Mar. 14th No bad news in the morning, please!
TAKEAWAY: According to a recent TIME Magazine health special report, your very early morning activities can truly affect how the rest of your day goes. For starters, stay away from reading bad news in the morning. Alas, editors need to time the publishing of bad news, but when is a good time for it?
Better morning habits can make your day, so says TIME in a health special part of its March 5 edition.
I am just catching up with that edition, a few days late, which means that maybe my mornings are too busy, and so must be my afternoon and evenings, for that matter.
But I am willing to learn, and to reinvent my morning rituals. To help me with this, the TIME piece offers details about willpower and how difficult it is for us to fight it.
“Self control is a matter of balance,” the author reminds us, as if we did not know. But, alas, there is a scientific explanation as to why we succumb to that blueberry muffin bigger than a grapefruit: it is called the prefrontal cortex, the area of the brain that says ‘I want, I want.”
But my interest in this piece, and how it plays a role in this blog today, is about a short sidebar that appears with the article and it is all about how what happens in your morning can make a world of difference to what happens with the rest of your day. Good insights, indeed, for everyone. This sidebar, written by Annie Murphy Paul , has some very common sense, and easy to adapt, tips for how you start your day:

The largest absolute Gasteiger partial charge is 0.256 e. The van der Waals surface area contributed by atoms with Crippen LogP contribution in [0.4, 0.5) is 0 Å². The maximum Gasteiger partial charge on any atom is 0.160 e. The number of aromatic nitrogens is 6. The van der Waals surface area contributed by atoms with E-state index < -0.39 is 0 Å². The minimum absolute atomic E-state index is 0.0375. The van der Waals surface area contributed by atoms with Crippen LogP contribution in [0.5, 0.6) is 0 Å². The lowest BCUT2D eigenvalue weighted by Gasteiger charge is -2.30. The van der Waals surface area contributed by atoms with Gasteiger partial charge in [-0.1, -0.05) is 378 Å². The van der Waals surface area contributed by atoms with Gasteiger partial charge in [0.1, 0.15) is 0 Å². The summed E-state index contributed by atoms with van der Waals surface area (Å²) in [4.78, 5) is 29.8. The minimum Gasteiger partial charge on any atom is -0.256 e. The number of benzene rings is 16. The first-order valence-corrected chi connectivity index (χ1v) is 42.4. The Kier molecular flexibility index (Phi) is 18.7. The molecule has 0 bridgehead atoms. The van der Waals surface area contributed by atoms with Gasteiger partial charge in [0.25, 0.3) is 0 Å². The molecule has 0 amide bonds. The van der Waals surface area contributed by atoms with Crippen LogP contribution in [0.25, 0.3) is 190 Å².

Instead of jumping off your bed when that hated alarm clock goes off, Annie suggests that you stay in bed a few more minutes, lie awake in bed, following your thoughts where they lead, with pen and pencil nearby, to jot down ideas that are likely to filter down at that early time of the day. She says that our most imaginative insights are likely to arrive when we are “groggy and unfocused”.
There you go, a good tip. This one I am following starting tomorrow. With the deadline for completion of the manuscript for my digital book approaching in three weeks, I am armed with pencils and paper for these morning creative brainstorms. But, remember, when the alarm goes off, lie there, but don’t let your thoughts drift you back into sleep, or your day is NOT going to be off to a good start.
Annie then suggests that you linger a little longer in that hot shower, which also aids the thinking and creative process. Let those water needles on your face, back and head be like the wet accupuncture that will activate the creative soul in you. She suggests that when we follow this aquatic ritual, we “dismiss task-oriented thoughts such as, What will I say when I start that 9 am presentation to the editors today?, and concentrate on “mental dilation” (which she does not define, although I assume that mental dilation could be to just zero in on nothing, or, as I often do, think of the positives that I think are ahead in my day).
And by the way, don’t read bad news in the morning